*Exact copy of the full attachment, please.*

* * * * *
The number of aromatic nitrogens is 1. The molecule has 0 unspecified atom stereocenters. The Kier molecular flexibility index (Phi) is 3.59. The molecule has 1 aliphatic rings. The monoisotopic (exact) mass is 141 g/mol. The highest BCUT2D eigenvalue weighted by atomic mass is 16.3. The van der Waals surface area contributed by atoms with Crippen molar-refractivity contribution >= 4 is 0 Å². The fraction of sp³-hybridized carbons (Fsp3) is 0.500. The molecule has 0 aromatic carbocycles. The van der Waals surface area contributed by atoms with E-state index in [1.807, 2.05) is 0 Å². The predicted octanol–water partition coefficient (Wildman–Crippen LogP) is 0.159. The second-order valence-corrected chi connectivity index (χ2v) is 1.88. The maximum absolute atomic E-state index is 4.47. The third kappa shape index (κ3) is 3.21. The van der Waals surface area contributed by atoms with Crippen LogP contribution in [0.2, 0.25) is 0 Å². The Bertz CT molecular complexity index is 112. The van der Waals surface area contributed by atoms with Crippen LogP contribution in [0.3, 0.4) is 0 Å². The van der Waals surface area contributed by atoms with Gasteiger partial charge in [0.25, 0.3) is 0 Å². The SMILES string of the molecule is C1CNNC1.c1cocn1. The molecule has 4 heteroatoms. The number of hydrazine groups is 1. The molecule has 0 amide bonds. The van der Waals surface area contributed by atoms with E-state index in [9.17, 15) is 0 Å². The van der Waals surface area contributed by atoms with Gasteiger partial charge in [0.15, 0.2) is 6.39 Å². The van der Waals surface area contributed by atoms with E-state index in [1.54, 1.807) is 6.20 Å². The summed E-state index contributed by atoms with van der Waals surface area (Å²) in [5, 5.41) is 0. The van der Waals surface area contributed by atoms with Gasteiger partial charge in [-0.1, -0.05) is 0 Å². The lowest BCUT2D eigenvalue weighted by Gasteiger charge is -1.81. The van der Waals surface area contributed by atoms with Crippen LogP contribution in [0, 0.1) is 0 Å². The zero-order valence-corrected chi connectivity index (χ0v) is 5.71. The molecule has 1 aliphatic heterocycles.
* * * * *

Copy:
The number of aromatic nitrogens is 1. The molecule has 0 unspecified atom stereocenters. The Kier molecular flexibility index (Phi) is 3.59. The molecule has 1 aliphatic rings. The monoisotopic (exact) mass is 141 g/mol. The highest BCUT2D eigenvalue weighted by atomic mass is 16.3. The van der Waals surface area contributed by atoms with Crippen molar-refractivity contribution >= 4 is 0 Å². The fraction of sp³-hybridized carbons (Fsp3) is 0.500. The molecule has 0 aromatic carbocycles. The van der Waals surface area contributed by atoms with E-state index in [1.807, 2.05) is 0 Å². The predicted octanol–water partition coefficient (Wildman–Crippen LogP) is 0.159. The second-order valence-corrected chi connectivity index (χ2v) is 1.88. The maximum absolute atomic E-state index is 4.47. The third kappa shape index (κ3) is 3.21. The van der Waals surface area contributed by atoms with Crippen LogP contribution in [0.2, 0.25) is 0 Å². The Bertz CT molecular complexity index is 112. The van der Waals surface area contributed by atoms with Crippen LogP contribution in [0.3, 0.4) is 0 Å². The van der Waals surface area contributed by atoms with Gasteiger partial charge in [0.25, 0.3) is 0 Å². The SMILES string of the molecule is C1CNNC1.c1cocn1. The molecule has 4 heteroatoms. The number of hydrazine groups is 1. The molecule has 0 amide bonds. The van der Waals surface area contributed by atoms with E-state index in [9.17, 15) is 0 Å². The van der Waals surface area contributed by atoms with Gasteiger partial charge in [0.15, 0.2) is 6.39 Å². The van der Waals surface area contributed by atoms with E-state index in [1.54, 1.807) is 6.20 Å². The summed E-state index contributed by atoms with van der Waals surface area (Å²) in [5, 5.41) is 0. The van der Waals surface area contributed by atoms with Gasteiger partial charge in [-0.1, -0.05) is 0 Å². The lowest BCUT2D eigenvalue weighted by Gasteiger charge is -1.81. The van der Waals surface area contributed by atoms with Crippen LogP contribution in [0, 0.1) is 0 Å². The zero-order valence-corrected chi connectivity index (χ0v) is 5.71. The molecule has 1 aliphatic heterocycles.